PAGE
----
Posted on August, 20, 2018 at 08:57 am
Last week, the government announced that it was making available Shs100 billion to interested traders in the maize business, who have, among others, the requisite storage facilities to buy off excess maize stock in order to stabilise farm prices, which had dropped to as low as Shs200 per kilogramme.
Finance minister Matia Kasaija said the traders will start accessing the money, which is being drawn from the Agricultural Credit Facility (ACF) at Bank of Uganda and will be accessed through 23 commercial banks and deposit taking micro-finance institutions, this week.
One of the conditions set by government, which is offering the loan at an interest rate of 15 per cent, is that they pay the farmers at least Shs500 per kilogramme.
Setting a minimum price for the commodity and availing the traders with the finance to enable them shore up the price is no doubt a great move, but it comes down to fire fighting.
The country needs to redirect itself in as far as the management of its agricultural produce is concerned. While we agree that we are operating a free market economy largely driven by the private sector, government cannot abdicate its rightful role of promoting the general welfare of the citizenry by putting in place policies that facilitate economic growth.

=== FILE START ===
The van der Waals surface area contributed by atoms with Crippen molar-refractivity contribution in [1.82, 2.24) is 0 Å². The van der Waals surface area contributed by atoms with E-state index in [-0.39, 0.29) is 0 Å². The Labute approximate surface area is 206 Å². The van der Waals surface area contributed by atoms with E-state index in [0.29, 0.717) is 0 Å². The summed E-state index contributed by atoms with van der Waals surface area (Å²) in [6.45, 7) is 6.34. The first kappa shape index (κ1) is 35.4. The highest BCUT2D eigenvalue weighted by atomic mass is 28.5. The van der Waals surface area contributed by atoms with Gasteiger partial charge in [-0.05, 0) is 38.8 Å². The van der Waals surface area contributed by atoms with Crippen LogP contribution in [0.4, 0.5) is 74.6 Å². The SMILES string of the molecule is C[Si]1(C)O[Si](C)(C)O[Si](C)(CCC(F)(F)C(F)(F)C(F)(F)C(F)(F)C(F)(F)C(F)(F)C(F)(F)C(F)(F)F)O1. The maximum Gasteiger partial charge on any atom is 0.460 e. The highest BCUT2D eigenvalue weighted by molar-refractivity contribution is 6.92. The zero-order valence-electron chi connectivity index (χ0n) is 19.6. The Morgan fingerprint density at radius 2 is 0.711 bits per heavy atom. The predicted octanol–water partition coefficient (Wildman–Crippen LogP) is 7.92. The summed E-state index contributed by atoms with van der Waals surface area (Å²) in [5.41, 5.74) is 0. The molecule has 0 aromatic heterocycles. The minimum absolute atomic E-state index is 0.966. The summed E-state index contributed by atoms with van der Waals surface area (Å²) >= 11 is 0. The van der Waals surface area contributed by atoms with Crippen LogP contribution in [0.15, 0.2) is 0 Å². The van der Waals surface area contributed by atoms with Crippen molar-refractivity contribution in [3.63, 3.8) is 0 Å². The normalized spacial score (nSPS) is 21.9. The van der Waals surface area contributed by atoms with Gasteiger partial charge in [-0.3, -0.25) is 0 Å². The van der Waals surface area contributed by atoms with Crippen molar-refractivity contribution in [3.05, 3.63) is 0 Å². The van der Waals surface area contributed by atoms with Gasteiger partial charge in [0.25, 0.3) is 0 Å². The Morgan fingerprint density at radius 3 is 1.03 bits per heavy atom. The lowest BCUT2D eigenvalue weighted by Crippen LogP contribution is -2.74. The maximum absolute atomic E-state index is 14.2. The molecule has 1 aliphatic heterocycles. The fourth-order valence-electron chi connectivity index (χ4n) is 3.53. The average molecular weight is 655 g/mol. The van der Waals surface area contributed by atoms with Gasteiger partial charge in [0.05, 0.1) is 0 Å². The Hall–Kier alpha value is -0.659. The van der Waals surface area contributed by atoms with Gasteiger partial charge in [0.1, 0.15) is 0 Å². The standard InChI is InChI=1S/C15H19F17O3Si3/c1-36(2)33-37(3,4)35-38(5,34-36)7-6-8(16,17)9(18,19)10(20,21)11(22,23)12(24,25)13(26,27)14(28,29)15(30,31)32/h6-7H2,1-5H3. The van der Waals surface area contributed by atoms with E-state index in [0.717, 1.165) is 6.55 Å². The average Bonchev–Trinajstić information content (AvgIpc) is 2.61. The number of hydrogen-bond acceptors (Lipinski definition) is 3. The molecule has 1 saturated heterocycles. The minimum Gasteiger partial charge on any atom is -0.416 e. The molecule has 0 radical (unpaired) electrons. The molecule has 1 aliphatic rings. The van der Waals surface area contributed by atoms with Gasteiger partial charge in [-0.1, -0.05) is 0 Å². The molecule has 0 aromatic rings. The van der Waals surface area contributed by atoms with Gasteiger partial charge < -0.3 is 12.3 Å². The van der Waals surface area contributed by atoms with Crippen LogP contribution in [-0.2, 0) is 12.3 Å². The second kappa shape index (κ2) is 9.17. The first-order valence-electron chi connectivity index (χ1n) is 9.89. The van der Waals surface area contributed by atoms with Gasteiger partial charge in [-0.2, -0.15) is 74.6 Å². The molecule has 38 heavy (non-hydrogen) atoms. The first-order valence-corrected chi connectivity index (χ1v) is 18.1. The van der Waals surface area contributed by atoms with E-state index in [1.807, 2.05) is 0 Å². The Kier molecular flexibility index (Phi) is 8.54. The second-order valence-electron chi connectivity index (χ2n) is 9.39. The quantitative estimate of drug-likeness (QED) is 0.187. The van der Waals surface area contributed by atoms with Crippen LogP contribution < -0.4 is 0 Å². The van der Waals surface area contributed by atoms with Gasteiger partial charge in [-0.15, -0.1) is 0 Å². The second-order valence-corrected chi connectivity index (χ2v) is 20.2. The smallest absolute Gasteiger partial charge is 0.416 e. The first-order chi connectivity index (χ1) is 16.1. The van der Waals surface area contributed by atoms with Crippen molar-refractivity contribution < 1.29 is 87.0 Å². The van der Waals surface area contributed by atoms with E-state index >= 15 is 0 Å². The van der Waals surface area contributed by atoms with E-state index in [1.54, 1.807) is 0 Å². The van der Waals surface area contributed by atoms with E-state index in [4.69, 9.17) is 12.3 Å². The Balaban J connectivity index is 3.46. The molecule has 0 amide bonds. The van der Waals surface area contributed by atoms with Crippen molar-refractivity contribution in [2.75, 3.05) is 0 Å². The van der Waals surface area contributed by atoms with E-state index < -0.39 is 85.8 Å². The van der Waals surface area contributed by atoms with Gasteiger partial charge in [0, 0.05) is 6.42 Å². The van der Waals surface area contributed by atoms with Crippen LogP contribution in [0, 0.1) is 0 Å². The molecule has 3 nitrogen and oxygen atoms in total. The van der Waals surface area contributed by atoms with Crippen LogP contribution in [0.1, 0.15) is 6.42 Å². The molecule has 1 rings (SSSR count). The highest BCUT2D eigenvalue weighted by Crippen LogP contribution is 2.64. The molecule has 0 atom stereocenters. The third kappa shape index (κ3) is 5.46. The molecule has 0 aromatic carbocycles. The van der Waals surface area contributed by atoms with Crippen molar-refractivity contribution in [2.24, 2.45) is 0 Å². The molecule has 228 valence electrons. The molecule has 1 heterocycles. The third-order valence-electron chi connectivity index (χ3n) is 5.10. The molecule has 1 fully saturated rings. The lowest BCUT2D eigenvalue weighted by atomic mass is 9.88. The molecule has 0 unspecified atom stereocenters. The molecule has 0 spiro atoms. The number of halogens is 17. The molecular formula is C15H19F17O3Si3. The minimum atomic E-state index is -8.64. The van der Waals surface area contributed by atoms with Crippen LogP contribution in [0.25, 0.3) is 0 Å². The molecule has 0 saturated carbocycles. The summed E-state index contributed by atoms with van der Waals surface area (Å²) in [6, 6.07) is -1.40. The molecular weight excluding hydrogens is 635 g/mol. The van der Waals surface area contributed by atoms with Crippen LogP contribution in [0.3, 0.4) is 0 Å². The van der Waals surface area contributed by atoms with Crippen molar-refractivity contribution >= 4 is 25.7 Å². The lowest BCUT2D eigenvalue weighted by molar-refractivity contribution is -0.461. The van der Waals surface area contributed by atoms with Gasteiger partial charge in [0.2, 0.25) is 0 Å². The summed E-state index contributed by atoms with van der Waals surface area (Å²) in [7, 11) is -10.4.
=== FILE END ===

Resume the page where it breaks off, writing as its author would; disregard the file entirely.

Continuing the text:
The aspiration set out in the National Development Plan II is for Uganda to attain Middle Income Status by 2020. The World Bank defines Middle Income Countries (MICs) as those with a per capita gross national income (GNI) between $1,005 and $12,235.
The NDPII’s target was for us to have by now attained lower middle income status with a GNI of $1,038. That failed. The GNI stands at $760 and is highly unlikely to improve when produce from agriculture, in which more than 80 per cent of the population is engaged, is going for as little as Shs200.
Even as we work on reviving the farmers’ cooperatives and the Cooperative Bank, we need to have a rethink. This could start with looking at how others are managing.
Kenya controls prices and ensures availability of grain thanks to the work of a state corporation, the National Cereals and Produce Board.
We need to borrow a leaf. We should revive and refinance Produce Marketing Board (PMB) and empower it to establish and maintain strategic national food reserves, to buy grain at a set price and store it for release in times of scarcity.
This helps to stabilize prices in times of plenty and ensure supply in times of shortage.
The issue: Low produce prices
Our view: We should revive and refinance Produce Marketing Board (PMB) and empower it to establish and maintain strategic national food reserves, to buy grain at a set price and store it for release in times of scarcity.
Source: Daily Monitor